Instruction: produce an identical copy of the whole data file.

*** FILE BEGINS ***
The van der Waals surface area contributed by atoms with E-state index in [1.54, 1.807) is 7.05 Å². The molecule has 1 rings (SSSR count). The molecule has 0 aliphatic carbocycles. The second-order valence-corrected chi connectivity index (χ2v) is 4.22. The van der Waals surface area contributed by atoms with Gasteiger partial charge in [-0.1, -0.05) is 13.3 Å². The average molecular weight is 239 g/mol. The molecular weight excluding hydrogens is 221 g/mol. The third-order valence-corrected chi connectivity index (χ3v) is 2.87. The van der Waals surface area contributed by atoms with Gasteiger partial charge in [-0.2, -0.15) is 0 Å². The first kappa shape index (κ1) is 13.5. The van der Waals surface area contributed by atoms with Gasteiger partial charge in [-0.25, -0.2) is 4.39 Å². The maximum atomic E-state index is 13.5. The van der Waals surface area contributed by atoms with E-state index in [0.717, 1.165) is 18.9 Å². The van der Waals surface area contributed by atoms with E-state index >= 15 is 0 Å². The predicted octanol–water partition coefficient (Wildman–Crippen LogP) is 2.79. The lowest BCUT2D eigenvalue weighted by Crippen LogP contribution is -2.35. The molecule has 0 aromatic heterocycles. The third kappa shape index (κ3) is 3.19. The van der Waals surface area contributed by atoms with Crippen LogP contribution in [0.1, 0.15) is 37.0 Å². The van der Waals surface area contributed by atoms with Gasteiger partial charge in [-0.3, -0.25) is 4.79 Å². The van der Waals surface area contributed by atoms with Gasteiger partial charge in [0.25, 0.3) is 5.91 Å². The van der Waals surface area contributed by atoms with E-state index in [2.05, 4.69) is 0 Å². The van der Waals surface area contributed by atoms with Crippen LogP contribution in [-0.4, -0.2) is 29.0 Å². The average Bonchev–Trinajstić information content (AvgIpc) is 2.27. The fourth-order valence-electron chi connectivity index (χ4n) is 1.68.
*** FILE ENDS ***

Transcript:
The van der Waals surface area contributed by atoms with E-state index in [1.54, 1.807) is 7.05 Å². The molecule has 1 rings (SSSR count). The molecule has 0 aliphatic carbocycles. The second-order valence-corrected chi connectivity index (χ2v) is 4.22. The van der Waals surface area contributed by atoms with Gasteiger partial charge in [-0.1, -0.05) is 13.3 Å². The average molecular weight is 239 g/mol. The molecular weight excluding hydrogens is 221 g/mol. The third-order valence-corrected chi connectivity index (χ3v) is 2.87. The van der Waals surface area contributed by atoms with Gasteiger partial charge in [-0.2, -0.15) is 0 Å². The first kappa shape index (κ1) is 13.5. The van der Waals surface area contributed by atoms with Gasteiger partial charge in [-0.25, -0.2) is 4.39 Å². The maximum atomic E-state index is 13.5. The van der Waals surface area contributed by atoms with E-state index in [0.717, 1.165) is 18.9 Å². The van der Waals surface area contributed by atoms with E-state index >= 15 is 0 Å². The predicted octanol–water partition coefficient (Wildman–Crippen LogP) is 2.79. The lowest BCUT2D eigenvalue weighted by Crippen LogP contribution is -2.35. The molecule has 0 aromatic heterocycles. The third kappa shape index (κ3) is 3.19. The van der Waals surface area contributed by atoms with Crippen LogP contribution in [0.1, 0.15) is 37.0 Å². The van der Waals surface area contributed by atoms with Gasteiger partial charge in [-0.3, -0.25) is 4.79 Å². The van der Waals surface area contributed by atoms with Gasteiger partial charge in [0.25, 0.3) is 5.91 Å². The van der Waals surface area contributed by atoms with E-state index in [2.05, 4.69) is 0 Å². The van der Waals surface area contributed by atoms with Crippen LogP contribution in [-0.4, -0.2) is 29.0 Å². The average Bonchev–Trinajstić information content (AvgIpc) is 2.27. The fourth-order valence-electron chi connectivity index (χ4n) is 1.68.